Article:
Note to the Teacher
The key word for this lesson is “water.” Water is a basic human need. We recognize that God knows us and knows our stories and our needs. One icebreaker invites students to have a fun debate about the qualities of water. Another icebreaker gets students moving like the wind as they discuss the similar movement of those born of the Spirit. The discussion encourages students to think about the needs of the Israelites and the needs of the woman at the well as they acknowledge both their pasts and their current needs. The activity gets youth to tell their stories through comparing or contrasting their personal timelines through significant events. Times are based on a fifty-minute lesson period but may be adjusted.
1. Icebreaker: 'Is Water Wet?' and 'Desert Island' (10 minutes)
Get your students to discuss the qualities of water in high-tech icebreaker option 1, or have students share what top three items they would want with them if they were on a deserted island in the low-tech option 2.
Option 1: High Tech
Click the following link to watch this video, then have students agree or disagree about whether or not water is wet. Take a vote after five minutes of debate, then let students know that both stories in our scripture readings have to do with water: Why Water Is NOT Wet - With PROOF.
Option 2: Desert Island
Get students talking about basic needs (like water) by having them answer this question: “If you were stranded on a desert island, what three items would you want to have with you? Would you want to be alone or have someone with you?”
2. Read Scripture (5 minutes)
Our readings today lead us into the desert with Moses and the quarreling Israelites, then to a well where a woman finds living water when she meets Jesus.
3. Discussion (15 minutes)
These stories both involve water—a basic human need. In both stories, very honest questions are being asked.
- What are our basic human needs?
- What other needs do we have? (Hint: Google Maslow’s hierarchy of needs)
- Do people’s needs shift and change based on the culture (time, place, etc.) where they live? Why do you think that is?
- Do you think that God/Jesus is ignoring basic human needs in these stories? Why or why not?
- What history of theirs did the Israelites talk about in the Exodus reading?
- What personal history about the woman in John 4 was shared?
- Do you think God cares about our past experiences?
- How does God or Jesus show care for the past of the Israelites and the past of the woman at the well in these stories?
The woman at the well told everyone about Jesus, saying, “He told me everything I’ve ever done.” When someone knows all about you and understands you, does that make what that person says more helpful to you?
Read Psalm 95.
- Find the matching proper nouns from the Exodus reading in this Psalm. How do you think the psalmist knows about what happened in Exodus?
- What topics in history are most interesting to you? Where did you learn about those histories?
- What types of things do people learn from studying history? Do you think historical knowledge is important?
- Are there any things that you have learned from your family’s history or from your own personal history in life so far that are important to remember?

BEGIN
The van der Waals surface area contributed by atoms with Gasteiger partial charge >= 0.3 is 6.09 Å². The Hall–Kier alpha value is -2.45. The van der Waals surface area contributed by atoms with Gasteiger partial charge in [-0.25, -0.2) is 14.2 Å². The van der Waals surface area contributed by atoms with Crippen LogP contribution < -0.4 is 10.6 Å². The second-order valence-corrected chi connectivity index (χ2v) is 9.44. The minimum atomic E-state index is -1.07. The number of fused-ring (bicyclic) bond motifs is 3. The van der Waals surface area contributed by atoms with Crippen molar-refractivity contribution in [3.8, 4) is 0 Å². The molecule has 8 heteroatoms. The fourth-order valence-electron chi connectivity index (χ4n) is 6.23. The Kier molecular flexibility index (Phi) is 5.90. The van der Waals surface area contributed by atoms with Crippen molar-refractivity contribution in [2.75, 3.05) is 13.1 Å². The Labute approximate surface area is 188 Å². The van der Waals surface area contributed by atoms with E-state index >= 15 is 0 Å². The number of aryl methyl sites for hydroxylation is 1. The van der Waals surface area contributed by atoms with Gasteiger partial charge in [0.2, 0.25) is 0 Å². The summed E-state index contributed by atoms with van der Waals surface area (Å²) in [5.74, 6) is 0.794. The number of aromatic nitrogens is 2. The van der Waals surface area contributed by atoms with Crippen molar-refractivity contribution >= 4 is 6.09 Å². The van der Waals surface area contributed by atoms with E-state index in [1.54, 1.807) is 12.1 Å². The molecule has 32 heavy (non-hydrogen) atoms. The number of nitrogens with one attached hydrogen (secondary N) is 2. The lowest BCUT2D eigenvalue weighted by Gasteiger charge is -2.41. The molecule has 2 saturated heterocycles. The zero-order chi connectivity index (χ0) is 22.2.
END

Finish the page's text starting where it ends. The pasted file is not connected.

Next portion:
- What do you know about our church’s history? Do you think that history affects how we “do church” today?
- What things in your past experiences are you grateful to God for and why would it be helpful to remember the things you’re grateful for?
So far, we’ve discussed how admitting when we are wrong or forgiving someone else of a wrong is an important part of faith. We have talked about how movement and change are part of following God’s call. Today, we discuss how being known can help us to feel whole and acknowledging our history can be healing and meaningful.
4. Activity and Discussion (20 minutes)
Take this lesson to the next level by creating “my life” timelines. Give students plenty of notecard-sized scraps of paper or just notecards and pens. Have them write down significant life events with the estimated year the event happened. (For example: “I am born,” with the year they were born written above the event. They need to write each event in their life with the year it happened on separate cards.
After all students have finished writing their personal timelines, have them line up their timelines to see what was happening in one another’s’ lives throughout their various timelines. See if anyone had significant events happen in the same year.
Discuss the reality that everyone is going through different things at different times and that it’s important to be mindful of that so that we understand that our story isn’t the only story that matters. Sometimes someone is going through something significant or even difficult when our timelines cross, so we can try to be kind and caring to everyone. We never know what’s going on in people’s lives all the time.
Close in the manner that is typical for you. Consider taking joys/concerns from the students, then asking for a volunteer to close in prayer.
Total time: 50 minutes
- YouTube video, “Why Water Is Not Wet,” https://www.youtube.com/watch?v=ugyqOSUlR2A (high-tech icebreaker option)
Computer with screen and audio
- Paper or notecards and markers, pens, colored pencils, or pencils. (activity and discussion)